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  • Writer's pictureJack Salvadori

Cannes #76 - “Asteroid City” Review

Updated: Jun 6, 2023

Gadzooks! Wes is back, and his latest work Asteroid City is no toad swindle. 

After wandering around European hotels, Japanese kennels, and French cafés, Wes Anderson goes back home to his South-West USA, setting his colourful vicissitudes in a petite desert town, in old 1955. The iconic orange rocks of the Monument Valley serve as background, oversaturated and stylised, where “the sun is not hot or cold. It’s clean- and unforgiving”. In other words, John Ford on acids. Here, Anderson presents his own version of quarantine, sequestering his characters in the small town after an UFO interrupts a science convention. But this is not a sci-fi: it’s Wes Anderson picture. 

Impeccably scored by devotee Alexandre Desplat, Asteroid City showcases a stellar ensemble cast from Anderson’s stock company, including usual suspects Jason Schwartzman, Scarlett Johansson, Edward Norton, Jeff Goldblum playing a shy alien, and new entry Tom Hanks playing.. Bill Murray?

Of course, it’s no news to praise Anderson’s overwhelmingly beautiful mise-en-scene, with his unmissable symmetry, ever changing aspected ratios, frames within frames, and straight camera movements paralleled by inquisitive eyeballs that shift glances accordingly. This time, he genuinely gifts us with the closest adaptation of a Norman Rockwell painting in motion. This unique style is what contradistinguishes his popularity, but after over 25 years of pastel colours, however, the director found himself constrained by it. That was the case in his previous fatigue, The French Dispatch (2021), a feast for the eyes but shallow at the core. With Asteroid City, he finally finds balance between the episodic structure and a more consistent single narrative, turning the plot into a theatrical, yet intrinsically cinematic, stage production, divided in three acts. He juggles between the colourful play in the desert and its black & white production chronicle, so playful that the players themselves sometimes get confused, breaking the fourth-wall and popping up when they’re not required.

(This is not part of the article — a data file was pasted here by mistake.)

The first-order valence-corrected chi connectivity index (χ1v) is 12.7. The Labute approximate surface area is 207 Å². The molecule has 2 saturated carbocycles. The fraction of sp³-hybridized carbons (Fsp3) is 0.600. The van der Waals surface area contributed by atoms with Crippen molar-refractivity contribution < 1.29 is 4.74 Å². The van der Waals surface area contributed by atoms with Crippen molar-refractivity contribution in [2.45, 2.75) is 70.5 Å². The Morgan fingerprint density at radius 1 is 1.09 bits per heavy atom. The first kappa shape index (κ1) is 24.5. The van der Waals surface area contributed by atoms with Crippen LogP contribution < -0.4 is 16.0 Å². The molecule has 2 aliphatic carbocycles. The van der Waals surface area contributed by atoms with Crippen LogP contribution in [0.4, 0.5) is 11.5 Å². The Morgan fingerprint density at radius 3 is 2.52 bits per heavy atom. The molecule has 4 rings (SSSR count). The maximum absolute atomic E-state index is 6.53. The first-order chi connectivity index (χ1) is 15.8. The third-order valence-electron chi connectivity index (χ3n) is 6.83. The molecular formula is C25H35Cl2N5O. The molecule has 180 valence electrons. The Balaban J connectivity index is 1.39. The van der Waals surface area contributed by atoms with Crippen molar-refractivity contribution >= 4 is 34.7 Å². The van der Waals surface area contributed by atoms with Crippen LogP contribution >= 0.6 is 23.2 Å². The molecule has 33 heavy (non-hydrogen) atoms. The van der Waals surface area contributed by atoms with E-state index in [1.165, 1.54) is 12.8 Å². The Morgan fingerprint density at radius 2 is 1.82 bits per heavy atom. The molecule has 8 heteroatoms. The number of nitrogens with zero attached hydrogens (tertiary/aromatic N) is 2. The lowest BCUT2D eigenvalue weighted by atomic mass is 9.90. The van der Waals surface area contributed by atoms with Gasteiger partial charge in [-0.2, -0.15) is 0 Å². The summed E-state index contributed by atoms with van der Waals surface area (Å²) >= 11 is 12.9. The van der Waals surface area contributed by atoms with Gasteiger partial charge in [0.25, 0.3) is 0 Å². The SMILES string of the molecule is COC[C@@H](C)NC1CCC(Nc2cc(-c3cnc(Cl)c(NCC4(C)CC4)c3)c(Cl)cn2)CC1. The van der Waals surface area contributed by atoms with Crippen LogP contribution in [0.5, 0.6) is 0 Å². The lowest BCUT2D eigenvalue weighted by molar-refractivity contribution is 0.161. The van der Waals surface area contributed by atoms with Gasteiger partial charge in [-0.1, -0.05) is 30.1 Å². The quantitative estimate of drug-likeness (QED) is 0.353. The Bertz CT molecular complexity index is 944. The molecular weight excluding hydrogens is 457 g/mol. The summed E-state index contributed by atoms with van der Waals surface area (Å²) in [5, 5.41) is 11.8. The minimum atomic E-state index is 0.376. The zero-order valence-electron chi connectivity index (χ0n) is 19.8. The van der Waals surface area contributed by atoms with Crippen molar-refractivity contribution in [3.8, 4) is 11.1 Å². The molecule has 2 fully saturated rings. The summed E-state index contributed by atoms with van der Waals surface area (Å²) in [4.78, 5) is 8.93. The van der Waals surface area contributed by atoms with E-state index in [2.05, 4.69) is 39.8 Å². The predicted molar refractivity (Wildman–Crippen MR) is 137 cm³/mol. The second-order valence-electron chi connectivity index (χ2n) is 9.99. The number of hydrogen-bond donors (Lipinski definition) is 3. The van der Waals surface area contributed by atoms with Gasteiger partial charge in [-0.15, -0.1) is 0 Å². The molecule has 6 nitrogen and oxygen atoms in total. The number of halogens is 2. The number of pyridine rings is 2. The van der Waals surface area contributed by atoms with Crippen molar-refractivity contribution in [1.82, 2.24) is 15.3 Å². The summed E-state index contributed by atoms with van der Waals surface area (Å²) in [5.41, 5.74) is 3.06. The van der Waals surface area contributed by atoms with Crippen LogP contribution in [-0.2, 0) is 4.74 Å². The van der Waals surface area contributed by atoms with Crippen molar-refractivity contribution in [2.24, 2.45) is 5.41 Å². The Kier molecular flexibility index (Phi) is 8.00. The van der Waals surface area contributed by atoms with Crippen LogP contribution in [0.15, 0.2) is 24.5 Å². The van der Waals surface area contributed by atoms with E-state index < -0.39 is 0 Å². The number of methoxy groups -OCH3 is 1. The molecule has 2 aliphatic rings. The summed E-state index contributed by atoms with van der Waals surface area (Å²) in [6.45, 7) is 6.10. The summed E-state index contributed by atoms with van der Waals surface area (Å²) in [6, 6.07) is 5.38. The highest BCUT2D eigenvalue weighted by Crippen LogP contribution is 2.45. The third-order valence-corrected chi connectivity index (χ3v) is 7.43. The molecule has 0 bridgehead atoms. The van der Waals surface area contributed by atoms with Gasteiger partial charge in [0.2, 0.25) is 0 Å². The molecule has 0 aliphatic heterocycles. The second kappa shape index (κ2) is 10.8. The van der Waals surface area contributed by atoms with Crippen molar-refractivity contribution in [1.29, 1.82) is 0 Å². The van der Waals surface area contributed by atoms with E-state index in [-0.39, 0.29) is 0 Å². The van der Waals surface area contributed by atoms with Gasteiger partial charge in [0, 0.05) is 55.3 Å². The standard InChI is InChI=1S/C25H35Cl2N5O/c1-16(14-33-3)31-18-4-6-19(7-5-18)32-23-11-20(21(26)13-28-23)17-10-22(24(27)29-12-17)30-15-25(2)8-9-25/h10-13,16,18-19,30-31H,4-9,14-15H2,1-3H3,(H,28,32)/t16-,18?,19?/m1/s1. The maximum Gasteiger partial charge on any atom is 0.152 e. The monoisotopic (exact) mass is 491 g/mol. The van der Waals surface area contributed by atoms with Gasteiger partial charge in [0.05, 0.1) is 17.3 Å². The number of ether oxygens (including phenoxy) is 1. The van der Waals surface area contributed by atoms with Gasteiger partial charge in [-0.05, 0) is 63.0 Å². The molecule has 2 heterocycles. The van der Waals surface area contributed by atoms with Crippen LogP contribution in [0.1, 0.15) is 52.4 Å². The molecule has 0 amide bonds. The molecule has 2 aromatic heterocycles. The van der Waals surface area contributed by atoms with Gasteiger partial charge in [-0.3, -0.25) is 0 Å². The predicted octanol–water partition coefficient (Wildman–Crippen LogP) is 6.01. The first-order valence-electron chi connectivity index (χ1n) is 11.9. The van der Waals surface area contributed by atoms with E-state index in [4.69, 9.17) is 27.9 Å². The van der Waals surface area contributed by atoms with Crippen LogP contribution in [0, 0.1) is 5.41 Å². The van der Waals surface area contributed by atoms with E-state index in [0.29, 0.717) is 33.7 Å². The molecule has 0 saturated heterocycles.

Amidst the cosmic wilderness, I kept on smiling in ecstasy for the whole film. This asteroid will leave a crater in your heart.


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